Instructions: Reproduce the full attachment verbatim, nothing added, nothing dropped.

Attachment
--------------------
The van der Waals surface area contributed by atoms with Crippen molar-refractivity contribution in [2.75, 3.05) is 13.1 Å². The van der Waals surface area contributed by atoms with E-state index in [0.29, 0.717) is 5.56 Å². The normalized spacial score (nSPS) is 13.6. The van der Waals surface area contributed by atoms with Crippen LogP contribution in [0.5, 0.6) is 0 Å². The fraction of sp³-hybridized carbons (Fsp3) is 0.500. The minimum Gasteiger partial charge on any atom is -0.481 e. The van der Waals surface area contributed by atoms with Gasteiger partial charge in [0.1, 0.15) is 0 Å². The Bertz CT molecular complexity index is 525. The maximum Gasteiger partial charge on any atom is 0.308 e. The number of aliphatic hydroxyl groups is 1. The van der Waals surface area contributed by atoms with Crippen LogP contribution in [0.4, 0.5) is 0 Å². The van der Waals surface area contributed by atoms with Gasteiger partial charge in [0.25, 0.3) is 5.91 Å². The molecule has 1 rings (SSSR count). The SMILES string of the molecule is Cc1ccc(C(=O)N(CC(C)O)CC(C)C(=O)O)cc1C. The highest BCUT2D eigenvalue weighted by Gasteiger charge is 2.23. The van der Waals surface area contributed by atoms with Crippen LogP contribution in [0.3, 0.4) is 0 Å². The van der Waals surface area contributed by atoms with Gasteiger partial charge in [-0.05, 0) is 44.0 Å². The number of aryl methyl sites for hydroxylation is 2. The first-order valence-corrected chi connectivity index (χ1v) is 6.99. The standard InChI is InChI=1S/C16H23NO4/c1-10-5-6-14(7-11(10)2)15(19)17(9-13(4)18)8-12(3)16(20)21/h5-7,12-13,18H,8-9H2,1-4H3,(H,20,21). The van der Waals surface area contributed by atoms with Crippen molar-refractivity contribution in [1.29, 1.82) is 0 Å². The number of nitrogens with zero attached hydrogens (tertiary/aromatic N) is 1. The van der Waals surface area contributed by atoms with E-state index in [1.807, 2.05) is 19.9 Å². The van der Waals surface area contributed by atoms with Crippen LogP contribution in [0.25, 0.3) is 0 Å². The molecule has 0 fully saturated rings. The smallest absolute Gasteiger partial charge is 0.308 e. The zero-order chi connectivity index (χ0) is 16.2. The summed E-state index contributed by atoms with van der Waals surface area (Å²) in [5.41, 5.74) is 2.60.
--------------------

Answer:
The van der Waals surface area contributed by atoms with Crippen molar-refractivity contribution in [2.75, 3.05) is 13.1 Å². The van der Waals surface area contributed by atoms with E-state index in [0.29, 0.717) is 5.56 Å². The normalized spacial score (nSPS) is 13.6. The van der Waals surface area contributed by atoms with Crippen LogP contribution in [0.5, 0.6) is 0 Å². The fraction of sp³-hybridized carbons (Fsp3) is 0.500. The minimum Gasteiger partial charge on any atom is -0.481 e. The van der Waals surface area contributed by atoms with Gasteiger partial charge in [0.1, 0.15) is 0 Å². The Bertz CT molecular complexity index is 525. The maximum Gasteiger partial charge on any atom is 0.308 e. The number of aliphatic hydroxyl groups is 1. The van der Waals surface area contributed by atoms with Crippen LogP contribution in [0.4, 0.5) is 0 Å². The van der Waals surface area contributed by atoms with Gasteiger partial charge in [0.25, 0.3) is 5.91 Å². The molecule has 1 rings (SSSR count). The SMILES string of the molecule is Cc1ccc(C(=O)N(CC(C)O)CC(C)C(=O)O)cc1C. The highest BCUT2D eigenvalue weighted by Gasteiger charge is 2.23. The van der Waals surface area contributed by atoms with Crippen LogP contribution in [0.3, 0.4) is 0 Å². The van der Waals surface area contributed by atoms with Gasteiger partial charge in [-0.05, 0) is 44.0 Å². The number of aryl methyl sites for hydroxylation is 2. The first-order valence-corrected chi connectivity index (χ1v) is 6.99. The standard InChI is InChI=1S/C16H23NO4/c1-10-5-6-14(7-11(10)2)15(19)17(9-13(4)18)8-12(3)16(20)21/h5-7,12-13,18H,8-9H2,1-4H3,(H,20,21). The van der Waals surface area contributed by atoms with Crippen molar-refractivity contribution in [1.29, 1.82) is 0 Å². The number of nitrogens with zero attached hydrogens (tertiary/aromatic N) is 1. The van der Waals surface area contributed by atoms with E-state index in [1.807, 2.05) is 19.9 Å². The van der Waals surface area contributed by atoms with Crippen LogP contribution in [0.25, 0.3) is 0 Å². The molecule has 0 fully saturated rings. The smallest absolute Gasteiger partial charge is 0.308 e. The zero-order chi connectivity index (χ0) is 16.2. The summed E-state index contributed by atoms with van der Waals surface area (Å²) in [5.41, 5.74) is 2.60.